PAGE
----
Last Updated: Wed Aug 15, 2012 19:54 pm (KSA) 16:54 pm (GMT)

Kuwait asks court to rule on electoral law

Since reducing the amount of constituencies in 2006 following a change in the country's election Law, Kuwait has observed 8 governments come and go due to the inability to reach a consensus on the electoral law. (Reuters)
Since reducing the amount of constituencies in 2006 following a change in the country's election Law, Kuwait has observed 8 governments come and go due to the inability to reach a consensus on the electoral law. (Reuters)

The Kuwaiti government asked the country’s top court on Wednesday to rule on a law that divides the Gulf Arab U.S. ally into five constituencies, setting the stage for a showdown with opposition politicians.

Kuwait’s opposition accuses the government of wanting to gerrymander electoral districts so as to prevent another opposition majority in the next parliamentary election.

Kuwait has been mired in a political impasse caused by a ruling in June by the Constitutional Court that effectively annulled February elections which gave mainly Islamist lawmakers a majority in parliament and reinstated the previous, more government-friendly, assembly.

“The petition was submitted to the Constitutional Court today and it pertains to two executive articles,” Information Minister Mohammed al-Abdullah al-Sabah told a news conference in Kuwait broadcast on state television.

“It is out of responsibility to file such a petition when you know that any election will be challenged,” he added.

The opposition have condemned plans to submit the petition as a “coup” against the constitution and warned that any such ruling could set off mass protests in the OPEC member.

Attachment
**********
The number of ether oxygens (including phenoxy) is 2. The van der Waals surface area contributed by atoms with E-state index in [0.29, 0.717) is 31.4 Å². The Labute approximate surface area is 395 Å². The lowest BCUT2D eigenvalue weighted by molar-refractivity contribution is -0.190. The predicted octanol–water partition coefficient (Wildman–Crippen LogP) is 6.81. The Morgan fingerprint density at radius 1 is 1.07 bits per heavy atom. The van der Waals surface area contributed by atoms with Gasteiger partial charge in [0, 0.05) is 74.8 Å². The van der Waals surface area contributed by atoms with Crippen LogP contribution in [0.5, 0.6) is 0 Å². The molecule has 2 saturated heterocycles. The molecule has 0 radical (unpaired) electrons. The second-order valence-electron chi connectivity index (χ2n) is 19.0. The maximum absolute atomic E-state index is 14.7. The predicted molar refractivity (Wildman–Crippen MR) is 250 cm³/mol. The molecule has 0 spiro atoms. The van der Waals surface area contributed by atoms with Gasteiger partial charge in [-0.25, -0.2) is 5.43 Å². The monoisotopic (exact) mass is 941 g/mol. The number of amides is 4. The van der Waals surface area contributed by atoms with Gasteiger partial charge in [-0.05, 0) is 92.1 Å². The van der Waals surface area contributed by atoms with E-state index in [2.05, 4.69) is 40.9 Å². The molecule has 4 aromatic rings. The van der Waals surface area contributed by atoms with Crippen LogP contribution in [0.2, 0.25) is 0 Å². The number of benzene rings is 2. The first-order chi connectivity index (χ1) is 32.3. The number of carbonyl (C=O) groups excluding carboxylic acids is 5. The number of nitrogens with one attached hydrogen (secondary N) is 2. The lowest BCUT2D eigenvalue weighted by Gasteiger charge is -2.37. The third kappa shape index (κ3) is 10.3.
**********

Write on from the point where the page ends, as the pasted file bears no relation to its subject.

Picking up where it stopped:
Kuwait has been gripped by a political crisis centered around the right of the elected parliament to question a government staffed mainly by members of the ruling al-Sabah family.

The emir has been expected to call new elections, probably in October, after the reinstated parliament elected in 2009 failed to muster a quorum twice in the past two weeks to swear in the new government.

Boycott

Analysts said any elections were likely to be delayed until after the Constitutional Court rules on the government's petition.

Kuwait changed its election law in 2006, reducing the number of constituencies to five from 25 as part of efforts to reduce the possibility of buying votes and to cut tribal influence in the polls.

Opposition politicians, who won an outright majority in the February election, have criticized the government's move and some warned they would boycott any future election.

Sheikh Mohammed said the opposition MPs were free to join in or boycott the election, insisting the motion was presented to try to ensure that no legal challenge was presented to any new elections.

Kuwait has long prided itself on having a fully elected legislature and lively debate - unique in a region governed by autocrats who tolerate little dissent - but the ruling family still holds a firm grip on state affairs.

The most important cabinet posts are held by al-Sabah family members and the 83-year-old emir, Sheikh Sabah al-Ahmad al-Sabah, who has the last say in politics, reserves the right to dissolve parliament at will.

On Sunday, Sheikh Sabah urged unity and blamed “incorrect political practices assumed by some for impeding development”.

Kuwait has not experienced the kind of mass popular uprisings that have swept the Arab region since last year, but tensions have grown between the cabinet and opposition law makers pushing for a say in government.

The country has seen eight governments come and go in just six years due to bickering between the parliament and cabinet.

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